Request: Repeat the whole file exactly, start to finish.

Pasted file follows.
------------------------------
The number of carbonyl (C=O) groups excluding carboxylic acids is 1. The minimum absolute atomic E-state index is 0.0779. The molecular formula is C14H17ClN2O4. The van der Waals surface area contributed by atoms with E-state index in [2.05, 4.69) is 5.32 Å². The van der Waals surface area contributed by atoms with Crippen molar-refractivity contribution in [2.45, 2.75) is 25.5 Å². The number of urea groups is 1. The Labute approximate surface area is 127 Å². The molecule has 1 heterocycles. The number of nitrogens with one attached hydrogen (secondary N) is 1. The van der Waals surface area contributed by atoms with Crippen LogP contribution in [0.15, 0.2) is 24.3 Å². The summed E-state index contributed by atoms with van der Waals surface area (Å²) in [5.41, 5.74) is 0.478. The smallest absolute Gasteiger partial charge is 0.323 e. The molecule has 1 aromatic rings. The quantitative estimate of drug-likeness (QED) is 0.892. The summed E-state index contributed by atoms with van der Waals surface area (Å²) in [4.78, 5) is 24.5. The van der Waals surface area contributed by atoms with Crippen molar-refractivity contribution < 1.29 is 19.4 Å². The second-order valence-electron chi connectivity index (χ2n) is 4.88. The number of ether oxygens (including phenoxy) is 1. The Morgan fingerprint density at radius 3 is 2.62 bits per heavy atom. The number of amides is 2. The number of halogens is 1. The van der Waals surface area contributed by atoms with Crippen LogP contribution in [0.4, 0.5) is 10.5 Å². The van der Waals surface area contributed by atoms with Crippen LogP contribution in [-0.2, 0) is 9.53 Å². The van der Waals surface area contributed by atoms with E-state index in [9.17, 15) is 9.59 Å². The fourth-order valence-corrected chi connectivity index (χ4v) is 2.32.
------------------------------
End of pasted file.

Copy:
The number of carbonyl (C=O) groups excluding carboxylic acids is 1. The minimum absolute atomic E-state index is 0.0779. The molecular formula is C14H17ClN2O4. The van der Waals surface area contributed by atoms with E-state index in [2.05, 4.69) is 5.32 Å². The van der Waals surface area contributed by atoms with Crippen molar-refractivity contribution in [2.45, 2.75) is 25.5 Å². The number of urea groups is 1. The Labute approximate surface area is 127 Å². The molecule has 1 heterocycles. The number of nitrogens with one attached hydrogen (secondary N) is 1. The van der Waals surface area contributed by atoms with Crippen LogP contribution in [0.15, 0.2) is 24.3 Å². The summed E-state index contributed by atoms with van der Waals surface area (Å²) in [5.41, 5.74) is 0.478. The smallest absolute Gasteiger partial charge is 0.323 e. The molecule has 1 aromatic rings. The quantitative estimate of drug-likeness (QED) is 0.892. The summed E-state index contributed by atoms with van der Waals surface area (Å²) in [4.78, 5) is 24.5. The van der Waals surface area contributed by atoms with Crippen molar-refractivity contribution < 1.29 is 19.4 Å². The second-order valence-electron chi connectivity index (χ2n) is 4.88. The number of ether oxygens (including phenoxy) is 1. The Morgan fingerprint density at radius 3 is 2.62 bits per heavy atom. The number of amides is 2. The number of halogens is 1. The van der Waals surface area contributed by atoms with Crippen LogP contribution in [0.4, 0.5) is 10.5 Å². The van der Waals surface area contributed by atoms with Crippen LogP contribution in [-0.2, 0) is 9.53 Å². The van der Waals surface area contributed by atoms with E-state index in [9.17, 15) is 9.59 Å². The fourth-order valence-corrected chi connectivity index (χ4v) is 2.32.